The more things change, the more they stay the same.
GISS reports updates to the surface temperature analysis regularly (here). In the last year, for example, there has been a change to use of USHCN v2 data for US stations (November 2009), and most significantly the change to using satellite ‘nightlights’ for global evaluation of the urban status of stations in January 2010. The effects checked against previous versions (NASA Draft paper) state that the major change of using ‘nightlights’ results overall in a very small change in global average temperatures. Here, for example are the small differences between January and March 2010 in the GISS Land-Ocean Temperature Index as a result of the ‘nightlights’ changes:
These differences are tiny. This was a change of the land data and the globe is 70% ocean; sea surface temperature is more stable that land temperatures. Looking at land temperatures only, the change still small but it is five times what we saw above:
The changes alter the overall temperature trend by no more than <0.01°C/century, and it bothered me that there is so little change overall. I couldn’t quite put my finger on why until I looked at it in detail. [Peter O’Neill has discussed (here) a number of concerns with the accuracy of locations used and I’ll leave thoughts on that to another day.] Prior to this change only US stations were adjusted using a brightness index, and urban classification for the rest of the world relied on very outdated population figures. Surely, I thought, this change would have had a more noticeable effect. Looking at data for the two hemispheres separately shows up slightly greater change. GISS also publishes data by latitude zone, and the change really does show up in some of the zones. Here’s what the current data split out by latitude zone looks like:
The change by latitude band is interesting. There is almost no change at higher latitudes (Canada, Russia, Northern and Central Europe) but substantial change between 44N and 44S, almost exclusively in older data, prior to 1940. This is not a great surprise actually (more on correction of urban temperatures in a moment).
The differences run to +/- 0.4°C (and these are still averages for each latitude band), but all these zonal changes add up to the average difference (red line) in Figure 2 – there is a lot of ‘cancelling out’ that is masked by the averaged data. At individual locations the changes can be huge and this can be seen in the figure below where location-based anomalies are up to +/- ~3.0°C.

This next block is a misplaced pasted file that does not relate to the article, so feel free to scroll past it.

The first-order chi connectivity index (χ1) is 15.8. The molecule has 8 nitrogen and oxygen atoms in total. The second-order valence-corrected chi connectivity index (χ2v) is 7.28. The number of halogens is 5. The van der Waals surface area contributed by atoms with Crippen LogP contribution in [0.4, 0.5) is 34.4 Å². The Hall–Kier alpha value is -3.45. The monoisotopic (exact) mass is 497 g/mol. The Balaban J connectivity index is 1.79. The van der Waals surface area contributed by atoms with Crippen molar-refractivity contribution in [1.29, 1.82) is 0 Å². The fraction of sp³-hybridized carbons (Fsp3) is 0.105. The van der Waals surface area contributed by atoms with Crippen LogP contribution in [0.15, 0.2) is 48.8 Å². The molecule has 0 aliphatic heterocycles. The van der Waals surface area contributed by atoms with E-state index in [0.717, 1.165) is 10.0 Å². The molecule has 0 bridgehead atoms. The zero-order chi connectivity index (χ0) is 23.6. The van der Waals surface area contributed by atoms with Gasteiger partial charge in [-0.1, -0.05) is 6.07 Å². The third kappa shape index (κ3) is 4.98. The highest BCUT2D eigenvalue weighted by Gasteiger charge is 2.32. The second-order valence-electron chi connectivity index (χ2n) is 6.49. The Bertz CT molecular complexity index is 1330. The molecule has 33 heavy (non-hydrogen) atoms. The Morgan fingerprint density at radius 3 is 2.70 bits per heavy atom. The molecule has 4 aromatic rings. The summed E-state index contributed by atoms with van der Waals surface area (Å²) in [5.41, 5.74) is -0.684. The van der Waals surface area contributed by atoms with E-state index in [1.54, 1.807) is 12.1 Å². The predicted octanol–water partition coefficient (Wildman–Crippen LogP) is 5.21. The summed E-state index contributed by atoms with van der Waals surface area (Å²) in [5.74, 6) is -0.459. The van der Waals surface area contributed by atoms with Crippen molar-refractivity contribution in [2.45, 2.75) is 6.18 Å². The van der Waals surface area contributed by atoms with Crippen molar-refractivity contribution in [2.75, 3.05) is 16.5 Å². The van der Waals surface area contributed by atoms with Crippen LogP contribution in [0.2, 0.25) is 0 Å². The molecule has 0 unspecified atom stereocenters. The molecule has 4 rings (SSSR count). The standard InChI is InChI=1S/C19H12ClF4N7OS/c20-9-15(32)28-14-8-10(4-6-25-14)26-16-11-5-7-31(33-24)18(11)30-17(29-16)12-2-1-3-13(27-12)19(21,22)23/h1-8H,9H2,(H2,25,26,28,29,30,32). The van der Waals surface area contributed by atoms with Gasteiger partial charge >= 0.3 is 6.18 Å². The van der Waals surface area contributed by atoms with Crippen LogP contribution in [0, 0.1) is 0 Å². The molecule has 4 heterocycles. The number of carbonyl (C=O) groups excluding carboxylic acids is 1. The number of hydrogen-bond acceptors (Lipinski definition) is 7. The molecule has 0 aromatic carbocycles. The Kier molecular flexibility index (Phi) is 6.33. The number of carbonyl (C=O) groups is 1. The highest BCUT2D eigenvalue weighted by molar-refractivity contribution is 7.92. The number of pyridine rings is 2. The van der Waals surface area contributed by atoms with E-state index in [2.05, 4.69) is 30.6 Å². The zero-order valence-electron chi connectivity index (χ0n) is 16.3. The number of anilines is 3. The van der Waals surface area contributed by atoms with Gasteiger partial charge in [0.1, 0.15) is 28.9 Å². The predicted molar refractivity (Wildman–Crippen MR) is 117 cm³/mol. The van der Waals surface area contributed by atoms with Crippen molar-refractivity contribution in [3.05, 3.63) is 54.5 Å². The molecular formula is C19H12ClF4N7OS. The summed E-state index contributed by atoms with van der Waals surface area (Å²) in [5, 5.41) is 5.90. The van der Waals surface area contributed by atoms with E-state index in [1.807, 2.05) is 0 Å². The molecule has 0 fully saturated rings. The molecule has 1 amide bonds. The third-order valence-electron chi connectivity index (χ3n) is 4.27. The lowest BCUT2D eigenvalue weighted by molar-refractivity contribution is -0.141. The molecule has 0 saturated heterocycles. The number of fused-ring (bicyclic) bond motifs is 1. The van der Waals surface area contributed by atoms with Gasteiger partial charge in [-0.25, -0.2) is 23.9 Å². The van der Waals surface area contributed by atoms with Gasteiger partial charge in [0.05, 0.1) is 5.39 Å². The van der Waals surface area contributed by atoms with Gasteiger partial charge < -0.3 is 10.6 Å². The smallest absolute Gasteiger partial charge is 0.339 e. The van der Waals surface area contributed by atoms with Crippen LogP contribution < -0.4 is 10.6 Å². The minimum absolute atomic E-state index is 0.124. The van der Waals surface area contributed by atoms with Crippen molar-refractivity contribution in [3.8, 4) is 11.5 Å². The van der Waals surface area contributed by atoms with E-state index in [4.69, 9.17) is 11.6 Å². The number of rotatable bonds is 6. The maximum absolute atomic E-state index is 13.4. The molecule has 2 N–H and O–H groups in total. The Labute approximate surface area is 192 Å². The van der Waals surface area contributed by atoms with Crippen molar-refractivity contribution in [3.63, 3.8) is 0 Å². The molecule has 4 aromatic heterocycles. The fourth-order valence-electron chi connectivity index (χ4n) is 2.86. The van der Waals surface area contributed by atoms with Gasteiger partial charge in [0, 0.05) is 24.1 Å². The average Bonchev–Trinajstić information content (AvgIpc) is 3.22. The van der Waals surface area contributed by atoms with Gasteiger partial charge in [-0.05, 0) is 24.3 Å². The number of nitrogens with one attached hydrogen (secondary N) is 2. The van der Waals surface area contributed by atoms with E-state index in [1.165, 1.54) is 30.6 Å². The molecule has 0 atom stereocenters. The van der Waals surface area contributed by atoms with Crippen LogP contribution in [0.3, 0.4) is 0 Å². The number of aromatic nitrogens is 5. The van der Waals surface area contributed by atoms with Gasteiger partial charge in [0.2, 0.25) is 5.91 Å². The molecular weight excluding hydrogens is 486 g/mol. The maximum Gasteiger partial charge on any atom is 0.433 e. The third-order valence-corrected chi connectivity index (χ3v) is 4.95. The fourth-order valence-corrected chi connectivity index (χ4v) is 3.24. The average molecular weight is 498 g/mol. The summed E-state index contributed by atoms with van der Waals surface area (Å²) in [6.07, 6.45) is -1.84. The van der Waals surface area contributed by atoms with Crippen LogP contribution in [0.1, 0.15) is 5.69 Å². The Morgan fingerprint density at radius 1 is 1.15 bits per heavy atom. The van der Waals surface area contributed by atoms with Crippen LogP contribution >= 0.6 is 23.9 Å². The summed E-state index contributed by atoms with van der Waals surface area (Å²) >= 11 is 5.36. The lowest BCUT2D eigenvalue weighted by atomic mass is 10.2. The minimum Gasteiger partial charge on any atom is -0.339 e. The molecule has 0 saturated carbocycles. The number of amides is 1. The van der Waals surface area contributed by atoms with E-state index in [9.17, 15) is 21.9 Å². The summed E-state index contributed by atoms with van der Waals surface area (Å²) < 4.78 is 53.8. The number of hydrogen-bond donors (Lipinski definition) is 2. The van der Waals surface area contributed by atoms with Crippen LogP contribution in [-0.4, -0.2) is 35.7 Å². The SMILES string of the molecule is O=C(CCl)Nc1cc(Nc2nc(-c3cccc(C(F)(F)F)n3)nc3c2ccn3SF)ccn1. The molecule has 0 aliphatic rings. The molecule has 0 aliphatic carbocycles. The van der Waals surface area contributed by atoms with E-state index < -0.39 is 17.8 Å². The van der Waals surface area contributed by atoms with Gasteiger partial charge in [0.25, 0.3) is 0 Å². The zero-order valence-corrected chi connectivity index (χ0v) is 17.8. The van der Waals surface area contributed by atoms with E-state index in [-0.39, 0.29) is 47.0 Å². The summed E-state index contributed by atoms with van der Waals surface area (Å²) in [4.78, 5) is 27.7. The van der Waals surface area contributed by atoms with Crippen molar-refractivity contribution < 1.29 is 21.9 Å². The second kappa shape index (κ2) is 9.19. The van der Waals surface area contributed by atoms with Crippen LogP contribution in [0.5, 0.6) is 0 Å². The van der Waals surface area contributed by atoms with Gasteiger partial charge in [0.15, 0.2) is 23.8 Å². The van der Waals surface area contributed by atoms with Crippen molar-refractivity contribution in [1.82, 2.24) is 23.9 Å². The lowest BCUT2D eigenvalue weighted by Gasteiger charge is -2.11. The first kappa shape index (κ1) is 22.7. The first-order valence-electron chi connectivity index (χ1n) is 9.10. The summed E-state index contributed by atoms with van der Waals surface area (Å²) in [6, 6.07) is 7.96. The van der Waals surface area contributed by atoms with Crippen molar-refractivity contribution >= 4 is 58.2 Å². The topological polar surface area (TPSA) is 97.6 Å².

[I almost didn’t notice that the data in Figure 5 was for 1900-2009 only.
The mask on the graph left for data 1880-1900 gives a clue. The most extreme changes are prior to 1900; these are likely to affect a very few stations due to the lesser global data coverage at that point.
What would the anomaly scale in Figure 5 look like if they were included? ]
It amazes me that such profound local changes have ‘no overall effect’, although with the structure of the GIStemp programme I can see how this can be. At one level I do not have a problem with this, but on another level is extremely frustrating. This change is intended to render more accurate the classification of rural and urban stations, and therefore which data records are adjusted for Urban Heat Island correction, and which are rural stations that contribute adjustment. Since the UHI correction is done by warming past temperatures, it is the past that is more substantially changed. Herein lies my problem with it. GIStemp uses only a single designation of the station metadata which is not time dependant. It makes no distinction between ‘what is’ now and ‘what was’ in the past. So a station classified as urban now is regarded as always urban (even if it was rural in the past), UHI correction is applied and this is not a problem. But this does mean that the historical part that was rural, can no longer take part in the correction of other urban stations, and the programme has to reach out further and further to find stations that can do the adjusting (with less and less accuracy).
Looking at the designations of the stations by the new methods (here) and comparing the unadjusted and homogenised stations data (here) there seem to be many ‘quirks’ between what is adjusted and what is not, and this does not always match with the Urban/Semi-urban/Rural classifications listed. I suspect there are many ‘issues’ still being worked out.
My ultimate concern is that the changes really only visibly affect the older temperatures. Once again, we are rewriting the past for comparison with the present and it takes a lot of effort to get this right, which means it is all too easy for gross errors and misrepresentations to slip through. Think about it. GISS is just papering over the cracks with this one.